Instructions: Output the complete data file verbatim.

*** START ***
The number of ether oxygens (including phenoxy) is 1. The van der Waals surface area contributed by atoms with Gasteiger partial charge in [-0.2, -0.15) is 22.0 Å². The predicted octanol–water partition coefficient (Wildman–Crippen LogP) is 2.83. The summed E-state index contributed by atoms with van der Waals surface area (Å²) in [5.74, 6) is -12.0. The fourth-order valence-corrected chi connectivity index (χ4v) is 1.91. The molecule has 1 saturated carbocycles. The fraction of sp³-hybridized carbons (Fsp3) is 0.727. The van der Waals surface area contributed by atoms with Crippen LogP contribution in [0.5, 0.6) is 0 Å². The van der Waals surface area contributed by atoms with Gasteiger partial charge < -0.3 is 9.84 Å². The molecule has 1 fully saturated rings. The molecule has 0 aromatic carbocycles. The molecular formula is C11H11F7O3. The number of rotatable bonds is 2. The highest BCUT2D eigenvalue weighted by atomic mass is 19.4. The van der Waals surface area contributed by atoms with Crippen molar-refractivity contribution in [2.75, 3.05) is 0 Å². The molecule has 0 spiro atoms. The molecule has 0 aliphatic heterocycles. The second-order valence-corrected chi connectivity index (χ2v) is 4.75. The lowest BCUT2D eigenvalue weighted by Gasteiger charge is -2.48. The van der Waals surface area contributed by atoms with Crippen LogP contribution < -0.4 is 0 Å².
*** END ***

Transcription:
The number of ether oxygens (including phenoxy) is 1. The van der Waals surface area contributed by atoms with Gasteiger partial charge in [-0.2, -0.15) is 22.0 Å². The predicted octanol–water partition coefficient (Wildman–Crippen LogP) is 2.83. The summed E-state index contributed by atoms with van der Waals surface area (Å²) in [5.74, 6) is -12.0. The fourth-order valence-corrected chi connectivity index (χ4v) is 1.91. The molecule has 1 saturated carbocycles. The fraction of sp³-hybridized carbons (Fsp3) is 0.727. The van der Waals surface area contributed by atoms with Crippen LogP contribution in [0.5, 0.6) is 0 Å². The van der Waals surface area contributed by atoms with Gasteiger partial charge < -0.3 is 9.84 Å². The molecule has 1 fully saturated rings. The molecule has 0 aromatic carbocycles. The molecular formula is C11H11F7O3. The number of rotatable bonds is 2. The highest BCUT2D eigenvalue weighted by atomic mass is 19.4. The van der Waals surface area contributed by atoms with Crippen molar-refractivity contribution in [2.75, 3.05) is 0 Å². The molecule has 0 spiro atoms. The molecule has 0 aliphatic heterocycles. The second-order valence-corrected chi connectivity index (χ2v) is 4.75. The lowest BCUT2D eigenvalue weighted by Gasteiger charge is -2.48. The van der Waals surface area contributed by atoms with Crippen LogP contribution < -0.4 is 0 Å².